Catholic education formally commenced in the Port Phillip District in 1840 with a school attended by approximately 40 students. In 2004 Melbourne had more than 200 primary schools, 58 secondary schools, and six special schools, educating more than 30% of the city's children. The Melbourne campus of Australian Catholic University (ACU) had an enrolment of over 2000 students.
Until the 1960s a sectarianism characterised by exceeding bitterness divided the community. Education before 1872 was not immune. Attacking the proposed removal of government financial subsidies to church schools, the Catholic bishop of Melbourne, James Alipius Goold, called on his followers to oppose the move through prayer and political action. Goold saw the 1872 Education Bill as another instance of persecution of Catholics: 'it will be the duty of all to meet it with that steady, firm opposition which the sainted and martyred Christians of the early years offered to the persecuting laws of the Pagans'. In these words, reported in the Age in 1872, Goold laid the foundation for a Catholic school system.
The Education Act 1872 represented a radical realignment of the relationship between Church and state. Where, traditionally, education had been seen as a religious activity, the state took on an expanded role in placing demands on its citizens, for example requiring them, compulsorily, to attend school. The challenge for the churches was to decide whether to accept the state's new role or to provide education for their adherents without state aid. The Protestant churches largely accepted the state schools, maintaining relatively few schools. The Catholic bishops decided to maintain a system of Catholic schools with the ideal - never to be achieved - of having every Catholic child in a Catholic school. This policy was based on the theological understanding that life is essentially religious, and something as important as the rearing of the young should take place in a home open to religious sensibilities and practices and in schools which extended that environment - an understanding that continues today.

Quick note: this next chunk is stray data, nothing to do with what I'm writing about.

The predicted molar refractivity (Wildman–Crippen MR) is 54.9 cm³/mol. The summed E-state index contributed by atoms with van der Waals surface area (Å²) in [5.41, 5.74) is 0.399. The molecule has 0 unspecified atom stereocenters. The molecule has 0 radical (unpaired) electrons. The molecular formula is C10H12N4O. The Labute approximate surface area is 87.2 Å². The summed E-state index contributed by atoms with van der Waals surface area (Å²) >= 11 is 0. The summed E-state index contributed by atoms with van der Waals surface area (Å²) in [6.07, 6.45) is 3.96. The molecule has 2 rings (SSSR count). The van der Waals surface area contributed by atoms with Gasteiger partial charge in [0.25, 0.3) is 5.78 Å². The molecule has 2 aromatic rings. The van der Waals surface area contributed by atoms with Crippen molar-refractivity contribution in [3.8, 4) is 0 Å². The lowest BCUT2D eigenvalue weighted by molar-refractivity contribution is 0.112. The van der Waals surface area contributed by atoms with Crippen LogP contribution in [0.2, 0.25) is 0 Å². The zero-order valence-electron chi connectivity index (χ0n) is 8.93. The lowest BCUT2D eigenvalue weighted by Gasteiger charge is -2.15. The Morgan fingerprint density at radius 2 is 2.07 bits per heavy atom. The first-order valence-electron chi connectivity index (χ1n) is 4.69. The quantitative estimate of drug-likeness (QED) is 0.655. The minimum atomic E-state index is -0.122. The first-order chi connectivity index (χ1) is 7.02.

The struggle for state aid did not end in 1872. The claim was reiterated at every new school opening by Archbishop Daniel Mannix and his successors. Before 1872, parish schools were staffed largely by lay teachers. With the removal of funding, Catholic bishops invited English, Irish, and European religious orders to help staff existing schools and establish new ones. The period between 1872 and the early 1950s is one of gradual expansion, with emphasis being placed on providing places in primary schools.
Aiming to outperform the state schools, the Catholic education system was focused on results. In 1874 the minutes of Goold's Education Subcommittee recorded that 'the State schools obtained only a low percentage of passes - much lower than the average for the Melbourne Catholic schools'. The aim was to reassure parents that Catholic education gave their children a quality education. With the advent, in the mid-20th century, of the Victorian Junior Government Scholarship and, later, the Commonwealth Scholarship, the Church set up specialist scholarship schools (e.g. St Anne's North Melbourne for girls and St Colman's Fitzroy for boys) which coached specifically for exam success. Scholarships meant that many Catholic parents were able to afford to have their children complete their secondary education. From the early 1960s an increasing number of Catholic students gained access to tertiary education, creating a significant sociological shift by transforming the largely blue-collar Catholic community to one that had solid representation in the professions. Along with the reforms of the Second Vatican Council, the development of a broadly based and highly educated laity has challenged and changed traditional authority patterns in the Church. Vincent Buckley's Cutting green hay (Melbourne, 1983) is a notable memoir of a Catholic coming of age in Melbourne.
Although the Commonwealth Government had been providing some funding for Catholic schools since 1964, it was the election of the Australian Labor Party in 1972 that brought regular grants for non-government schools' capital and recurrent costs. This secured the financial viability of Catholic education, although recent policies have seen the real value of grants falling. While Catholic education aims to nurture a distinctive religious ethos, unlike the 19th century when its relationships with other churches and the state was often marked by rancour, today, in the spirit of ecumenism fostered by Vatican II, it participates actively and creatively in all aspects of Australian education.